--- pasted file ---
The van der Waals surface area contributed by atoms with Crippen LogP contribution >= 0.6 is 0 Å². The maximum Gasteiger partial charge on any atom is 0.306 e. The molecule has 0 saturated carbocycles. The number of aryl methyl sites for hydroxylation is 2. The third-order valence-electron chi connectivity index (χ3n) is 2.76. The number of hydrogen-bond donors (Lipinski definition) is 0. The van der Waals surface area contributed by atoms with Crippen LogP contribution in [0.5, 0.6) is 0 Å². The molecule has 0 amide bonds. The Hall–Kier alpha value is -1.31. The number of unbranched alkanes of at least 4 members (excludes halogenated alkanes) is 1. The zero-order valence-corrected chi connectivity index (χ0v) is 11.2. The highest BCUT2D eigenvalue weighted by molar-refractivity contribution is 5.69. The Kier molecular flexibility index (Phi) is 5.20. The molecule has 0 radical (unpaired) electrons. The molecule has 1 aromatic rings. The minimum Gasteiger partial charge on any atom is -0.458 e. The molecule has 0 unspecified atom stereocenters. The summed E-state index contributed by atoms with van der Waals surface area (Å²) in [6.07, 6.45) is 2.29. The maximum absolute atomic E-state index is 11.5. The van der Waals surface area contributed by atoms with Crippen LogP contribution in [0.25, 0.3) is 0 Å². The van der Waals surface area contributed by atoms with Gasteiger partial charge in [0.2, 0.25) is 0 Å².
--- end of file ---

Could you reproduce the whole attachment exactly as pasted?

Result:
The van der Waals surface area contributed by atoms with Crippen LogP contribution >= 0.6 is 0 Å². The maximum Gasteiger partial charge on any atom is 0.306 e. The molecule has 0 saturated carbocycles. The number of aryl methyl sites for hydroxylation is 2. The third-order valence-electron chi connectivity index (χ3n) is 2.76. The number of hydrogen-bond donors (Lipinski definition) is 0. The van der Waals surface area contributed by atoms with Crippen LogP contribution in [0.5, 0.6) is 0 Å². The molecule has 0 amide bonds. The Hall–Kier alpha value is -1.31. The number of unbranched alkanes of at least 4 members (excludes halogenated alkanes) is 1. The zero-order valence-corrected chi connectivity index (χ0v) is 11.2. The highest BCUT2D eigenvalue weighted by molar-refractivity contribution is 5.69. The Kier molecular flexibility index (Phi) is 5.20. The molecule has 0 radical (unpaired) electrons. The molecule has 1 aromatic rings. The minimum Gasteiger partial charge on any atom is -0.458 e. The molecule has 0 unspecified atom stereocenters. The summed E-state index contributed by atoms with van der Waals surface area (Å²) in [6.07, 6.45) is 2.29. The maximum absolute atomic E-state index is 11.5. The van der Waals surface area contributed by atoms with Crippen LogP contribution in [0.25, 0.3) is 0 Å². The van der Waals surface area contributed by atoms with Gasteiger partial charge in [0.2, 0.25) is 0 Å².